Somewhere between dispensing advice on everything from roommate relations to campus safety to shower shoe selection, the college guidebooks leave something out: Students inevitably have to return home, and it isn't always easy. In reality, vacation is not merely a time of relaxation, but one of transition for students and parents alike.
It's no surprise that some of the biggest break-time conflicts arise between parents and their freshly independent children. During breaks, students exchange the autonomy they enjoy in college for the watchful eye of mom and dad. Parents learn that the child they dropped off months ago has changed significantly and wants to be treated as an adult.
"It's a rude awakening," says Towson University student Theresa Fitzgerald, explaining that students go from "having complete freedom ... to all of a sudden having to arrange [their] schedule around parents and family."
Marjorie Savage, author of the college parenting guide "You're on Your Own (But I'm Here if You Need Me)" and director of the University of Minnesota's University Parent Program, says that differences between parents' and children's expectations for breaks are at the heart of such conflicts. "Students and parents both have high expectations [and] different expectations about how time should be spent," Savage says.
Savage explains that parents want their families to "slide back" to the normal, pre-college routine and tend to plan lots of activities, while students want to spend their time seeing their friends and, above all, relaxing.
Helen E. Johnson, author of "Don't Tell Me What to Do, Just Send Money" and founder of HEJ Associates, a consulting firm that specializes in parent/college relations, echoes Savage's comments. "Parents need to realize when their child comes home it's going to be a big veg fest," she says, advising parents not to plan too much. Johnson says that she was "so eager and so disappointed" when her own son returned home from college, because she anticipated a lot of quality time with him, but he chose to spend it with his friends and on his own instead.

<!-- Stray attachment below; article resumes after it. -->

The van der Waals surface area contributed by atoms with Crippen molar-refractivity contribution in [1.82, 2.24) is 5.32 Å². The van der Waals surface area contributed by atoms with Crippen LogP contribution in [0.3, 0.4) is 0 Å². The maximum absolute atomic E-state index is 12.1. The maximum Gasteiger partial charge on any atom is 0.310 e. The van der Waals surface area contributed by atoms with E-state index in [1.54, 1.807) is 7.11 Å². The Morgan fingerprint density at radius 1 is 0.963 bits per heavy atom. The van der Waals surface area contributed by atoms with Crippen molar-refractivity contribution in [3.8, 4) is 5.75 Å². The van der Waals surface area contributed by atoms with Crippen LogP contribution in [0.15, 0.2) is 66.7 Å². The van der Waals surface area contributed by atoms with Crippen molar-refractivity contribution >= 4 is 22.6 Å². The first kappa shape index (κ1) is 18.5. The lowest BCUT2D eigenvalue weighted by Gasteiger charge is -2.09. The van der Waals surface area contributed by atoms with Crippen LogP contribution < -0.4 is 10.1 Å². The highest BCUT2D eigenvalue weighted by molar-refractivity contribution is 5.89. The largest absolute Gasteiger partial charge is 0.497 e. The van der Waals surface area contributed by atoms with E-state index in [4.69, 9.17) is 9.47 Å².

Other than rescheduling that trip to grandma's, be prepared for differences in the child as well. Those months of solo living and exposure to a myriad of new ideas and experiences alter college students quite a bit. "Students change a lot the first few weeks [of college] and want to show their family how they've changed," Savage says.
These changes can range anywhere from going vegan to trading in the Bush bumper sticker for a College Democrats button, and Savage recommends that parents should prepare for them in advance. "Ask, 'Are there any changes I should know about?'" before the student returns home, she suggests.
By far, the biggest adjustment stems from a student's feeling "adult" at school but coming home to the regulations of the 'rents. After living in relative freedom, being restricted with rules and curfews seems suffocating to most college students. "It's really different being back and having more rules," says Fitzgerald, the Towson student.
Johnson advises parents to accept their children's need for independence and let go of the role of control figure. "The healthiest relationship ... is a relationship in which a parent adopts the role of mentor," she says, adding that mentoring means acting as a "trusted advisor" who realizes his or her children are in need of guidance.